“People don’t naturally embrace new concepts or programs that appear to complicate a process,” she said. “They have to really be able to understand the problem to see the need for the change, or the additional step, form, signature or training. Our challenge is to ensure our program delivers that message effectively.”
Campbell’s personal commitment to the program was formed by the very people who inspired the need for it.
“Having a conversation with a young person or a professional athlete whose life has been permanently altered by a concussion, or with a parent whose child will never be the same because of a concussion, will drive this point home in a heartbeat,” she said. “Those are the messages we need to send, the stories we need to tell, that serve as the basis for this program and the reason it is so important that we have these resources for our members.”
These programs are not a one-time undertaking, and they are not self-sustaining. There is a constant need for this education to continue each season as new parents, athletes and volunteers join the growing ranks of USA Hockey in its Pacific District affiliates, as well as continual changes in state legislation. The key to a program’s longevity will be in the commitment of leadership to continually evaluate, revise and adjust to current information, research, technology and legislation.
Campbell knows this new role goes beyond the concussion protocol and looks forward to participating in player safety discussions on a more strategic level.
“As a volunteer, the ability to interact with industry experts focused on the best possible outcome for our athletes at every age and skill level is an honor and a huge responsibility,” said Campbell. “Vetting new technology, creating test groups and pilot studies that assist USA Hockey in its ongoing efforts in regard to player safety, and developing programs and messaging that support those ideas and efforts is an opportunity for the Pacific District to continue its tradition of commitment to both its membership and to USA Hockey. If our grassroots efforts can have organization-wide benefits - that is a win for everyone.”
QUESTION: In a game with two referees, during a stoppage both teams accidentally send six skaters out during the line change (both teams have their goalkeeper in). The ref dropping the puck does not notice both teams have too many players on the ice and drops the puck. The attacking team scores after the face-off and the goal stands. Is this the correct call?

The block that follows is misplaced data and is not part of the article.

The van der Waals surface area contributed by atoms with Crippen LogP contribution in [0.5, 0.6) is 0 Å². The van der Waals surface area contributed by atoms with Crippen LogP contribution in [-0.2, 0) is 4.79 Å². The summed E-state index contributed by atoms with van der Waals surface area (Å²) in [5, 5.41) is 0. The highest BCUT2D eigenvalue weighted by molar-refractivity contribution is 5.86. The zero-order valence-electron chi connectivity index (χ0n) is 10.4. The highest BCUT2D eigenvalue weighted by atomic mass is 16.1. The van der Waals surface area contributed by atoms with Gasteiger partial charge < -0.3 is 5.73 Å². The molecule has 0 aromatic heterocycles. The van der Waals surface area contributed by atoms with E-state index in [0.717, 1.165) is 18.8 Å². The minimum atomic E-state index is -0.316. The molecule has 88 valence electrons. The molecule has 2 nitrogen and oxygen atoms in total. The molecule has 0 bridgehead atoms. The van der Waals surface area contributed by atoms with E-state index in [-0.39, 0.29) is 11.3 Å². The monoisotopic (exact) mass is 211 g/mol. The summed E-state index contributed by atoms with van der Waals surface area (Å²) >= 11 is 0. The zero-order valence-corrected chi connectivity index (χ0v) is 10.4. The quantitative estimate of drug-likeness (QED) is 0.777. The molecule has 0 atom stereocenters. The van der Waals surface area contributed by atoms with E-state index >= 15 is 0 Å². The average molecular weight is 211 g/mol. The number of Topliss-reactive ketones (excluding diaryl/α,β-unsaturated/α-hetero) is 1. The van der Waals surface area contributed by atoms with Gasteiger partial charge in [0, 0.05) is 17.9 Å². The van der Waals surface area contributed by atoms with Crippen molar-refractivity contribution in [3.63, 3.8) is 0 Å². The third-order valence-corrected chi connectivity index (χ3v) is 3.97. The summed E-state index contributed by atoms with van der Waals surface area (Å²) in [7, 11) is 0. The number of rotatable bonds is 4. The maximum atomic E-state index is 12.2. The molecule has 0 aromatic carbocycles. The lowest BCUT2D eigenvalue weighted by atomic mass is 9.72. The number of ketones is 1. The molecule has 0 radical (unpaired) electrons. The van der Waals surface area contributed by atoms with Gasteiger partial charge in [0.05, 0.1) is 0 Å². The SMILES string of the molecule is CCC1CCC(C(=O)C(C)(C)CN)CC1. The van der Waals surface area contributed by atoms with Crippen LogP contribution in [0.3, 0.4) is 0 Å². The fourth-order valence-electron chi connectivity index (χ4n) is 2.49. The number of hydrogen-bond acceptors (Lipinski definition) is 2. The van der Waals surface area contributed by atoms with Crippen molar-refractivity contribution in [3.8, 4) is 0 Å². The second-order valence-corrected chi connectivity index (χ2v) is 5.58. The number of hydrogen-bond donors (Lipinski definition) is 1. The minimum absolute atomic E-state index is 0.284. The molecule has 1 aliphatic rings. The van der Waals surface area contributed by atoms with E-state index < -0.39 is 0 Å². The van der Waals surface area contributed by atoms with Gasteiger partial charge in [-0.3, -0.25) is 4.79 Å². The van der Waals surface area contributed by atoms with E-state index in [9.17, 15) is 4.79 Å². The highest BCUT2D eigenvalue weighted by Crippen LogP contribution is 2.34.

ANSWER: A team cannot score a legal goal while having too many players on the ice. However, since it is the responsibility of the officials to ensure the proper number of players are on the ice prior to dropping the puck, the team with the extra players should not be penalized.
QUESTION: I’m allowed to have 18 skaters dress for a game, but can I have alternates that are allowed to practice and not play in games? My team is the lowest available level in our program for our age. I have two players that are on the bubble and would like them to continue to develop as an alternate on top of my 18 skaters and 1 goalie. Is this allowed?
ANSWER: The Ask the Official forum is dedicated to the Playing Rules of USA Hockey, which do not govern practices. Please submit your question to your local hockey association, USAH Affiliate Body, or District Registrar for an answer to this question. Contact information can be found in the USA Hockey Annual Guide.
QUESTION: After the whistle a player takes 4 - 6 strides towards an opponent, launching himself at him in a violent fashion but not making contact due to the opponent moving out of the way. What penalty would/should be called if any? Charging is not an option based on the wording of contact having to be made. Would Attempt to Injure be a valid in the situation?
ANSWER: Contact must be made to assess a player a penalty for Charging. However, if the game officials determine that the player was deliberately attempting to injure the opponent, then a Match penalty could be assessed.
QUESTION: When is the puck considered tied up and the whistle should be blown stopping play. Does it have to be covered up or can he have it frozen between his arm and chest.
ANSWER: Play should be stopped when the officials determine that the goalkeeper has possession and control of the puck.
QUESTION: Should players ineligible for the game be crossed off the scoresheet at the conclusion of the game?
ANSWER: The game-sheet team rosters should list all players who were present, dressed and eligible to participate in the game. All missing, sick or injured players should be removed the team roster after the game concludes.
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Tag(s): Player Safety & Health